This Week’s Best Drinks Reads

punch longreads canned beer evolution

Welcome to The PUNCHbowl, a weekly installment where we share our favorite longreads on all things drinks and nightlife. This week, we discovered the trend of bars within other bars, embraced mold and tracked the evolution of canned beer.

Remember the speakeasies of yore, with their unmarked entrances and elusive passwords? Meet the 2015 versions, which are so well hidden you can’t even get to them from the street. Yes, bars within bars are officially a trend; Robert Simonson explores the Russian doll-style phenomenon over at the New York Times. [New York Times]

Craft beer is inherently a grassroots product, as the story behind Good People Brewing in Birmingham vividly illustrates. From starting a campaign to adjust laws capping ABV to getting volunteers to package six-packs in exchange for some cases, Good People is staunchly of the people—and their status as the number one craft beer in the state shows that the people love them back. Food Republic profiles Alabama’s “craft beer king.” [Food Republic]

For the bad rep mold gets, it’s also an indispensable part of the creation of many things we love deeply—sake and ginger beer included. Hot Rum Cow takes a look into the strange and sometimes dangerous world of moldy drinks, and asks the question: Why aren’t more people doing it? [Hot Rum Cow]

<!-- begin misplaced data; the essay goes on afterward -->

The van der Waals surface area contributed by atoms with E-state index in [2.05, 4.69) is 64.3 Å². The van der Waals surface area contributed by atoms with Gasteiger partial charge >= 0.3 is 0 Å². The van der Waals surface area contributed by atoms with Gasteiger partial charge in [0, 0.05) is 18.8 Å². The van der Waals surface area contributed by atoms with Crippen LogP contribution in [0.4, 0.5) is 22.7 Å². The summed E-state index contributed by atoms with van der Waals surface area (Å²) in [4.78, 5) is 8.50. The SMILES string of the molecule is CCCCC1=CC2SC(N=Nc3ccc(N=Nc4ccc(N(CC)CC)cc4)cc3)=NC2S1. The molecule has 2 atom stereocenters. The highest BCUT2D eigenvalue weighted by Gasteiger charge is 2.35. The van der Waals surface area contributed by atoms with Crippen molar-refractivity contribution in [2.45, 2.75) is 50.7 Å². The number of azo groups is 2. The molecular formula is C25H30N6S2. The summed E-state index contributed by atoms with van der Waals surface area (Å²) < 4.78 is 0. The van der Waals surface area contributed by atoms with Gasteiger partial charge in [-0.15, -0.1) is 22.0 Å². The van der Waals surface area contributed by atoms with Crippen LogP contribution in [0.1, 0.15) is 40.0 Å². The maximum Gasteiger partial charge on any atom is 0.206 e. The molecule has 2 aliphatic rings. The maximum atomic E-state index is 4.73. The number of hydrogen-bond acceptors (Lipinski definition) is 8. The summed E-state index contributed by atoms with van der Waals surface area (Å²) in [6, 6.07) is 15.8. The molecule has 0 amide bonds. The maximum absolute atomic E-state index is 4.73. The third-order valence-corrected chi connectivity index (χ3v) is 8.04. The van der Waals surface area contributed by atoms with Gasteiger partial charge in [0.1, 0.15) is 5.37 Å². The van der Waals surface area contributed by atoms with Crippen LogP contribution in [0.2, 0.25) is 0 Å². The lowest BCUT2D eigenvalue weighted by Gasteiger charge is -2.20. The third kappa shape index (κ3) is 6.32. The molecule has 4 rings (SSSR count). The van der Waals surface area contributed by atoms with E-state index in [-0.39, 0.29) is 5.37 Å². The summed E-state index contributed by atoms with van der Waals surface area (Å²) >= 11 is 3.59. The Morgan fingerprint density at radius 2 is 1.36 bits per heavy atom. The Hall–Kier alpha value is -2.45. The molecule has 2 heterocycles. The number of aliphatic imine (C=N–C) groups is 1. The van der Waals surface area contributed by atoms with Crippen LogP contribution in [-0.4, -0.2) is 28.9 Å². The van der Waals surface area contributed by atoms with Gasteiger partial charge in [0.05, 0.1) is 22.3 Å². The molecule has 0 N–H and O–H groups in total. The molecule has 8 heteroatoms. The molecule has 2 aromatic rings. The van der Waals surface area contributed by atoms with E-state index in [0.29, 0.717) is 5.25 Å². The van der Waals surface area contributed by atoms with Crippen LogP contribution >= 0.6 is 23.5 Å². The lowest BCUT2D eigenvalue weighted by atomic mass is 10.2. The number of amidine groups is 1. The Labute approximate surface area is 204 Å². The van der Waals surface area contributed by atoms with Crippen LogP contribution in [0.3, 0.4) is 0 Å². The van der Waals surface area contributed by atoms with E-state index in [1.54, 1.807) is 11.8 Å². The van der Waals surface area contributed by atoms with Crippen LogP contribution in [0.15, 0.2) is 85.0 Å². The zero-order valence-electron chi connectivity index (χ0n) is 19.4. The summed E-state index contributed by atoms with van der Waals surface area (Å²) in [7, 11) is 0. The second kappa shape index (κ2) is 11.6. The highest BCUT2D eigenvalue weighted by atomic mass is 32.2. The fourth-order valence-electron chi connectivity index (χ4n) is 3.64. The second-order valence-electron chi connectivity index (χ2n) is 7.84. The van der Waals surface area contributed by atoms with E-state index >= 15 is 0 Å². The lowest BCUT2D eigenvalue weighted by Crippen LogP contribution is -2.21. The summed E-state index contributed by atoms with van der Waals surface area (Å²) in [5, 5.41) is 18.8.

Given the cost of canning, canned craft beers were once a rarity; but, thanks to the increasing prevalence of mobile and nomadic canneries, smaller companies are now able to can their beers. Now that it’s here to stay, the next stage will be dictated by innovation: Who has the newest shapes? Who has resealable lids? Or even just who has the coolest art on their cans? Imbibe tracks canned beer’s maturation and illustrates what the future might hold. [Imbibe]

Light is Enemy Number One for beer for several reasons, including being responsible for that strange, unpleasant odor some brews acquire—a situation referred to as being “skunked.” In spite of near-univeral revulsion of this skunkiness, one urban legend says that brewers in the U.S. (such as Heineken) intentionally insert that scent into their beers. Munchies investigates the lore behind intentional skunking. [Munchies]

[Image: Flickr/C-Monster]